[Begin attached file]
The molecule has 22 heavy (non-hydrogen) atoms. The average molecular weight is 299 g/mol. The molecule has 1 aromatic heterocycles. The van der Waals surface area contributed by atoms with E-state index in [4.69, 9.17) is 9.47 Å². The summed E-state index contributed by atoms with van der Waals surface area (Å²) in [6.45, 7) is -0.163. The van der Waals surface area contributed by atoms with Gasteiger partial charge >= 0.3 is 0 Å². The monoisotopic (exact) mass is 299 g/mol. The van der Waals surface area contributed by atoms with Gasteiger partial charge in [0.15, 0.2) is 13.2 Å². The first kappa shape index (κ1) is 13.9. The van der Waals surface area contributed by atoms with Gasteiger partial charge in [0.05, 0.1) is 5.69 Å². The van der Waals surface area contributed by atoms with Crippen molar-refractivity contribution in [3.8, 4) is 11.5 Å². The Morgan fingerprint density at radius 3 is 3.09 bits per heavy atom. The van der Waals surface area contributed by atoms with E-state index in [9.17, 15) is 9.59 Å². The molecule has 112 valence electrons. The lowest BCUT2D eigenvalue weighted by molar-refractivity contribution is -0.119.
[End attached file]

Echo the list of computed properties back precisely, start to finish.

The molecule has 22 heavy (non-hydrogen) atoms. The average molecular weight is 299 g/mol. The molecule has 1 aromatic heterocycles. The van der Waals surface area contributed by atoms with E-state index in [4.69, 9.17) is 9.47 Å². The summed E-state index contributed by atoms with van der Waals surface area (Å²) in [6.45, 7) is -0.163. The van der Waals surface area contributed by atoms with Gasteiger partial charge >= 0.3 is 0 Å². The monoisotopic (exact) mass is 299 g/mol. The van der Waals surface area contributed by atoms with Gasteiger partial charge in [0.15, 0.2) is 13.2 Å². The first kappa shape index (κ1) is 13.9. The van der Waals surface area contributed by atoms with Gasteiger partial charge in [0.05, 0.1) is 5.69 Å². The van der Waals surface area contributed by atoms with Crippen molar-refractivity contribution in [3.8, 4) is 11.5 Å². The Morgan fingerprint density at radius 3 is 3.09 bits per heavy atom. The van der Waals surface area contributed by atoms with E-state index in [9.17, 15) is 9.59 Å². The molecule has 112 valence electrons. The lowest BCUT2D eigenvalue weighted by molar-refractivity contribution is -0.119.